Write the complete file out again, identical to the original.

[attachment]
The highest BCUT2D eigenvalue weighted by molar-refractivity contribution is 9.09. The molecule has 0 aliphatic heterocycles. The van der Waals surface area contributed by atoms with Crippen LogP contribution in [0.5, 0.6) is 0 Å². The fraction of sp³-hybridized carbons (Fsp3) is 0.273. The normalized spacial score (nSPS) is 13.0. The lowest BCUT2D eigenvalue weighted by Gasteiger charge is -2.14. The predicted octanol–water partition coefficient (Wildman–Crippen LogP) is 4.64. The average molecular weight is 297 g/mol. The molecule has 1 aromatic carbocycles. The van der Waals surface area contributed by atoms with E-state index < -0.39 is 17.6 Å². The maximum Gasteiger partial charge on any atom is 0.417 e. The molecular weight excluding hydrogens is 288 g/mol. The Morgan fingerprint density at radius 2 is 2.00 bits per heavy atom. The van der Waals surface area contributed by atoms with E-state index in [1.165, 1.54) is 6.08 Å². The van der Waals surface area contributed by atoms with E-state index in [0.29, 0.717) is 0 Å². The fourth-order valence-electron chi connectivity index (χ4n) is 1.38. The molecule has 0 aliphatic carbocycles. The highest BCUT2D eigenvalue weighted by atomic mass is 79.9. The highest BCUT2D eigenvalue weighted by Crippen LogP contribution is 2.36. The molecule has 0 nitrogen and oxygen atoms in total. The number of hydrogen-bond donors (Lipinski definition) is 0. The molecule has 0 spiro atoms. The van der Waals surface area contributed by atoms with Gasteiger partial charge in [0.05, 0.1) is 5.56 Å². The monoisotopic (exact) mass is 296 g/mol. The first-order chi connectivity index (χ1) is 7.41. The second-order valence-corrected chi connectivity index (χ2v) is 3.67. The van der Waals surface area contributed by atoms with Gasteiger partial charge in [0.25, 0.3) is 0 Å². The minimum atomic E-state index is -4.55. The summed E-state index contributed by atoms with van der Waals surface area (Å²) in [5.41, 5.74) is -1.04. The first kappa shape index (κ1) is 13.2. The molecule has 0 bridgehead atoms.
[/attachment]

The highest BCUT2D eigenvalue weighted by molar-refractivity contribution is 9.09. The molecule has 0 aliphatic heterocycles. The van der Waals surface area contributed by atoms with Crippen LogP contribution in [0.5, 0.6) is 0 Å². The fraction of sp³-hybridized carbons (Fsp3) is 0.273. The normalized spacial score (nSPS) is 13.0. The lowest BCUT2D eigenvalue weighted by Gasteiger charge is -2.14. The predicted octanol–water partition coefficient (Wildman–Crippen LogP) is 4.64. The average molecular weight is 297 g/mol. The molecule has 1 aromatic carbocycles. The van der Waals surface area contributed by atoms with E-state index < -0.39 is 17.6 Å². The maximum Gasteiger partial charge on any atom is 0.417 e. The molecular weight excluding hydrogens is 288 g/mol. The Morgan fingerprint density at radius 2 is 2.00 bits per heavy atom. The van der Waals surface area contributed by atoms with E-state index in [1.165, 1.54) is 6.08 Å². The van der Waals surface area contributed by atoms with E-state index in [0.29, 0.717) is 0 Å². The fourth-order valence-electron chi connectivity index (χ4n) is 1.38. The molecule has 0 aliphatic carbocycles. The highest BCUT2D eigenvalue weighted by atomic mass is 79.9. The highest BCUT2D eigenvalue weighted by Crippen LogP contribution is 2.36. The molecule has 0 nitrogen and oxygen atoms in total. The number of hydrogen-bond donors (Lipinski definition) is 0. The molecule has 0 spiro atoms. The van der Waals surface area contributed by atoms with Gasteiger partial charge in [0.05, 0.1) is 5.56 Å². The monoisotopic (exact) mass is 296 g/mol. The first-order chi connectivity index (χ1) is 7.41. The second-order valence-corrected chi connectivity index (χ2v) is 3.67. The van der Waals surface area contributed by atoms with Gasteiger partial charge in [0.25, 0.3) is 0 Å². The minimum atomic E-state index is -4.55. The summed E-state index contributed by atoms with van der Waals surface area (Å²) in [5.41, 5.74) is -1.04. The first kappa shape index (κ1) is 13.2. The molecule has 0 bridgehead atoms.